Comparative biology can be illustrated by studies on a number of animal groups, such as primates [Clutton-Brock and Harvey, 1980; Dunbar, 1998; Barton, 1999], rodents, insectivores and lagomorphs [Mace et al., 1981], carnivores [Gittleman, 1986; Dunbar and Bever, 1998], bats [Eisenberg and Wilson, 1978], cetaceans [Marino, 1996], birds [Bennett and Harvey, 1985a; Madden, 2001], and fish [Huber et al., 1997]. It uses a much larger sample of species than comparative psychology (as many as several hundred) and focuses on natural history variables that are proposed to correlate with brain size, not tests in captivity. The spectrum of questions addressed is broader than that of comparative psychologists, and in addition to proposed cognitive correlates of brain size, comparative biologists have explored specific life history traits and ecological factors that might help explain the evolutionary diversification of the brain. Many of the studies have looked at feeding ecology and habitat use, but Gittleman  has also examined parental care, Madden  bower building, Iwaniuk et al.  play, while Dunbar and colleagues [Dunbar, 1992, 1995, 1998; Barton and Dunbar, 1997; Dunbar and Bever, 1998; Kudo and Dunbar, 2001], and Marino , have focused on social complexity and group size. In the case of foraging, the assumption is that some strategies require more extensive memory storage than others [Harvey et al., 1980], a greater difficulty of detection, pursuit and manipulation of prey [Gittleman, 1986; Huber et al., 1997], as well as increased sensory and perceptual capacities for locating the food due to its distribution in space and time [Mace et al., 1981]. The food of carnivores, for example, is presumed to be more sparsely and less evenly spatially and temporally distributed, and more difficult to detect and capture, than the food of folivores; the distribution of leaves in space and time is also less sparse and more even than that of fruit. Similar assumptions are made for parental care, bower building and group size; larger social groups, for example, are assumed to demand more information storage and processing (to track group members and their relationships), selecting for a ‘larger neural computer’ [Dunbar, 1998]. By and large, the studies report a positive association between brain size and natural histories that are assumed to be more ‘complex’: frugivorous, carnivorous or omnivorous feeding (depending on the taxon), larger social groups, monoparental care, more elaborate bowers, more play. In birds, however, relative brain sizes are less easily related to ecological variables when confounding variables are taken into account [Bennett and Harvey, 1985a; Nealen and Ricklefs, 2001], and Bennett and Owens  note that the definitive tests remain to be done.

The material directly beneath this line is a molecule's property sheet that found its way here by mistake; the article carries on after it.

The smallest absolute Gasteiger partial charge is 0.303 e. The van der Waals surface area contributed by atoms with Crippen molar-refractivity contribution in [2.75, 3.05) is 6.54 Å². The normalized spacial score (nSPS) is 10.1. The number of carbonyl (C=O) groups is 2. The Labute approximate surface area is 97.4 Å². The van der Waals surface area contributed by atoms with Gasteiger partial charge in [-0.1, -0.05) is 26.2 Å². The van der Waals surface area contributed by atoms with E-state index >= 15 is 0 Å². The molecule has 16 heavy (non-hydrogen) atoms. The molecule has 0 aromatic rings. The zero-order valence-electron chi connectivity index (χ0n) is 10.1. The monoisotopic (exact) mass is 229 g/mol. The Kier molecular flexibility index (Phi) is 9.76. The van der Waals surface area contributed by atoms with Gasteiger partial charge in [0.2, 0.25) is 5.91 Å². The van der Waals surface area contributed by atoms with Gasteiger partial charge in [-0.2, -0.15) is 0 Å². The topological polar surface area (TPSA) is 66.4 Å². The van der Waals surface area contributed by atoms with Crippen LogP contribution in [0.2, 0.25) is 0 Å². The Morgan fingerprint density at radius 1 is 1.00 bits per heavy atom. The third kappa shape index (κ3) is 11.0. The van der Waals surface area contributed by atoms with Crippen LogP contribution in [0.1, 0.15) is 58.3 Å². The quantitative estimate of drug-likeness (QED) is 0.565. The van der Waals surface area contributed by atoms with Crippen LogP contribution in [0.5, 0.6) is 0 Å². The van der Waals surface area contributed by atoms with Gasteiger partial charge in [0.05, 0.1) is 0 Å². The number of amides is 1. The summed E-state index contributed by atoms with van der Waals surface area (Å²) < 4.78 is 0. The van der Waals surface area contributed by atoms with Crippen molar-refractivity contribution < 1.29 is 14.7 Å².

A third approach, comparative neuroanatomy, has focused on the internal architecture of the brain, comparing component volumes in various avian and mammalian taxa. Here, the emphasis tends to be on the brain first and behavior or ecology second. In mammals, Jolicoeur et al.  suggest that variation in relative size of the isocortex is correlated with complexity of the ecological niche. In birds, Rehkämper et al.  assume that the larger relative size of the avian equivalent of the mammalian isocortex, the neostriatum/hyperstriatum ventrale (Neo-HV) complex, is the result of strong selection for multimodal integrative capacities and learning, allowing the occupation of a wide spectrum of ecological niches and food types. Rehkämper and Zilles  further postulate a causal relationship between flexible behavior, adaptive ability and an expanded isocortex (in mammals) or Neo-HV complex (in birds). Kaas [1995, 2002] notes similarities in the forebrain organization of tree shrews, squirrels, and primates that, he suggests, are due to these animals dwelling in similar niches rather than common ancestry. De Winter and Oxnard  provide a further recent illustration of the comparative neurobiology approach. They identify clusters of unrelated species that occupy similar ‘behavioral niches’ and have convergently evolved similar brain proportions, and, for example, predict from brain measurements that a particular group of bats should be nectivorous. This prediction was supported by subsequent field observations.